Mt. A community asked for input into Grant’s reappointment

Process underway to review incumbent Mt. A VP academic and research

Mount Allison’s presidential advisory committee for the review of Dr. Karen Grant as vice-president academic and research has begun its review process. Faculty, staff and students have been asked to contribute to the review.

Mt. A President Dr. Robert Campbell sent out a community-wide email on Dec. 15 asking for submissions from students, faculty and staff which the committee, chaired by Campbell, would consider in its procedure. A follow-up email was sent five days later, on Dec. 20, with a revised review process. To ensure the letters would be unidentifiable to the committee, the reviews would now first be sent to ex-officio committee member and director of human resources, Ron Sutherland. The deadline for reviews was Jan. 22.

Administrative positions, which are carried out in five-year terms, are renewable. Grant’s first term will be over in the summer of 2017. The process by which Grant’s possible renewal is being conducted is similar to situations in the past, said Sutherland.

The committee, which consists of faculty and staff members from a range of departments as well as Mount Allison Students’ Union’s vice-president academic affairs Mary Emma MacNeil, has met once already and is scheduled to do so again this week. They will meet a total of four times in order to establish their recommendation to the Campbell, one of these meetings consisting of an interview with Grant.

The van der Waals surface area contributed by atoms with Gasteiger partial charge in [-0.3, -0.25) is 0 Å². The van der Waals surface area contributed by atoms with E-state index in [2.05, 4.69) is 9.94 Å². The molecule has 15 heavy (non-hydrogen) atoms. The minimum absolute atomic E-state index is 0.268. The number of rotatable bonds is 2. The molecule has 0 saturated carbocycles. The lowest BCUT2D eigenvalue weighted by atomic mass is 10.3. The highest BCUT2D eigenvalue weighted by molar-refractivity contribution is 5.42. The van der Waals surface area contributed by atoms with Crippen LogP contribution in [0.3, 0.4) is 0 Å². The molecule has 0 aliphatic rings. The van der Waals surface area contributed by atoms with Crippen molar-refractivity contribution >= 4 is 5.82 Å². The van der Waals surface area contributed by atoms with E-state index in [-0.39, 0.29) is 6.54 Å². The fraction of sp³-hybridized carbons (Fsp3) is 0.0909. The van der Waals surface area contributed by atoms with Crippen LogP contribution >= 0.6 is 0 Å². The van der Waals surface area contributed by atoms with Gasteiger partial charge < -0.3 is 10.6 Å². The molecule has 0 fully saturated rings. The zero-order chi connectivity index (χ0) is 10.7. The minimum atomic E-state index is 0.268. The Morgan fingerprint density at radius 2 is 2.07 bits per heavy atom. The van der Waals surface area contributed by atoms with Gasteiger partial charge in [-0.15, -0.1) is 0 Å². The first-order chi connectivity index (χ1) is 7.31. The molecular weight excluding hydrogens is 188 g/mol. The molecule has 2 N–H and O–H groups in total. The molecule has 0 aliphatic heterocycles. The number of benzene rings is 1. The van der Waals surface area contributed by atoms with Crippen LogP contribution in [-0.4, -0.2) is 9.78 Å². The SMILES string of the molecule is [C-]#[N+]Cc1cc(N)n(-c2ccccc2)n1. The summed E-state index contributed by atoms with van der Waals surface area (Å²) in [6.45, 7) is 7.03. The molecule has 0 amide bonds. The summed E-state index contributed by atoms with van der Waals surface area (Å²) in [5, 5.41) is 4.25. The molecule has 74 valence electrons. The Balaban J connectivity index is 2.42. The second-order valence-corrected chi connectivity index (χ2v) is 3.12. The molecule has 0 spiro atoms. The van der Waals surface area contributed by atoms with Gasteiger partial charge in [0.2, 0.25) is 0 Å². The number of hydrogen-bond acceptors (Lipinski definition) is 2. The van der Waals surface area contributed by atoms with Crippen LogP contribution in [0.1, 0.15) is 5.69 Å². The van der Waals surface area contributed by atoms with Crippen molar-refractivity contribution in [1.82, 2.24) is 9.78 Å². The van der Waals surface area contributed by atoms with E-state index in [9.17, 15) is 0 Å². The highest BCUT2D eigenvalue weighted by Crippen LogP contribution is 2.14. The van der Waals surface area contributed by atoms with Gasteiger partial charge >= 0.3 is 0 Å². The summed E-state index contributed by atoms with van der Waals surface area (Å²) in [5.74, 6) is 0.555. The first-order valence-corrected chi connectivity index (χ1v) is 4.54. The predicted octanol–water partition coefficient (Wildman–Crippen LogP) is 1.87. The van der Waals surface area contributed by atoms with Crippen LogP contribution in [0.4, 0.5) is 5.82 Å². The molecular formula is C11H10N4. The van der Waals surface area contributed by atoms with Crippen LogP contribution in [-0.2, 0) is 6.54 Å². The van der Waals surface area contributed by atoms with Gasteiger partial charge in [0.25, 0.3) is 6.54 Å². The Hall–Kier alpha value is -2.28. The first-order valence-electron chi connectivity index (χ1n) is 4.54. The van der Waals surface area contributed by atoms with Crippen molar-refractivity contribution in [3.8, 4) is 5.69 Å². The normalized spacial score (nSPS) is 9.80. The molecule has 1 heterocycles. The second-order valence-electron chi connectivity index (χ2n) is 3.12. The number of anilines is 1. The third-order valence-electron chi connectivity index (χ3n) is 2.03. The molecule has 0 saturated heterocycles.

MAFA’s Jan. 25 monthly newsletter reported on a vote conducted by the association against the reappointment of Grant. The results comprised 76 votes against and 10 votes in support of the renewal of Grant’s position.

Faculty and students alike recall the non-confidence vote which was taken at faculty council in the spring of 2014 in which 60 out of 61 faculty present voted in support of a motion of non-confidence in Campbell and Grant’s capabilities.

“I think the benefits of reappointing [Grant] are mostly unknown and the costs are real,” said Dr. Mark Fedyk of the department of philosophy. In Grant’s term there have been a number of student protests and a strike, “which, in my opinion, she was a crucial factor in prolonging,” said Fedyk. “She seems to manage her relations to faculty in a very top-down fashion. It’s not exactly the approach that’s best suited to a small community-based school, in my opinion.

“It’s very hard for me to think of any concrete improvements she has made to the Mount Allison experience, whether or not it pertains to faculty or students,” said Fedyk.

MAFA President Dr. Andrew Irwin said faculty have found it challenging to work with Grant. There have been quite a few grievances issued, said Irwin, “more so than we have had in years prior to [Grant’s] arrival on campus.”

Many have had issues around timing and planning for the upcoming academic year, said Irwin. It has not been well orchestrated, creating extra work and confusion. Members of the faculty also are unhappy with the reduction of replacements for professors who go on sabbatical, said Irwin. “We have concerns about some of the ideological positions taken by the provost. It’s not always clear that those are tied to budget in any meaningful way.”

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